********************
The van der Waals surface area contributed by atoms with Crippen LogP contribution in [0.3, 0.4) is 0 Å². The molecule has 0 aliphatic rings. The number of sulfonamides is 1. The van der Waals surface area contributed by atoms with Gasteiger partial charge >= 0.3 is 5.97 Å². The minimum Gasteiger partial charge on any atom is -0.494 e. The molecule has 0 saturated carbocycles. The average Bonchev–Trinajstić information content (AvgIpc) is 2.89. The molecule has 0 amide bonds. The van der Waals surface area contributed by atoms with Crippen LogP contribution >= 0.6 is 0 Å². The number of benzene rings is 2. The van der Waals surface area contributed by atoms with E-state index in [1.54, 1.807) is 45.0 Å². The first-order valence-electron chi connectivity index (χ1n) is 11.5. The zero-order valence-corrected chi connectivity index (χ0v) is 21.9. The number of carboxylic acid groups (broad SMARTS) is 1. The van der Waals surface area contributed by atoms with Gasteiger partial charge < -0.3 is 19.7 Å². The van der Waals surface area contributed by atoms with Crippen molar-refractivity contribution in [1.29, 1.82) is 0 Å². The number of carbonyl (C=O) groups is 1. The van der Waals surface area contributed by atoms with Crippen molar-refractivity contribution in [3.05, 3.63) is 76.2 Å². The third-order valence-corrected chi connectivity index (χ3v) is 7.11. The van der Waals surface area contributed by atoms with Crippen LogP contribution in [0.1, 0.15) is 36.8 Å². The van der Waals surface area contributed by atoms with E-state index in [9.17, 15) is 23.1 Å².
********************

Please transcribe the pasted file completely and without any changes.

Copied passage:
The van der Waals surface area contributed by atoms with Crippen LogP contribution in [0.3, 0.4) is 0 Å². The molecule has 0 aliphatic rings. The number of sulfonamides is 1. The van der Waals surface area contributed by atoms with Gasteiger partial charge >= 0.3 is 5.97 Å². The minimum Gasteiger partial charge on any atom is -0.494 e. The molecule has 0 saturated carbocycles. The average Bonchev–Trinajstić information content (AvgIpc) is 2.89. The molecule has 0 amide bonds. The van der Waals surface area contributed by atoms with Crippen LogP contribution >= 0.6 is 0 Å². The number of benzene rings is 2. The van der Waals surface area contributed by atoms with E-state index in [1.54, 1.807) is 45.0 Å². The first-order valence-electron chi connectivity index (χ1n) is 11.5. The zero-order valence-corrected chi connectivity index (χ0v) is 21.9. The number of carboxylic acid groups (broad SMARTS) is 1. The van der Waals surface area contributed by atoms with Gasteiger partial charge < -0.3 is 19.7 Å². The van der Waals surface area contributed by atoms with Crippen molar-refractivity contribution in [1.29, 1.82) is 0 Å². The number of carbonyl (C=O) groups is 1. The van der Waals surface area contributed by atoms with Crippen molar-refractivity contribution in [3.05, 3.63) is 76.2 Å². The third-order valence-corrected chi connectivity index (χ3v) is 7.11. The van der Waals surface area contributed by atoms with Crippen LogP contribution in [0.1, 0.15) is 36.8 Å². The van der Waals surface area contributed by atoms with E-state index in [9.17, 15) is 23.1 Å².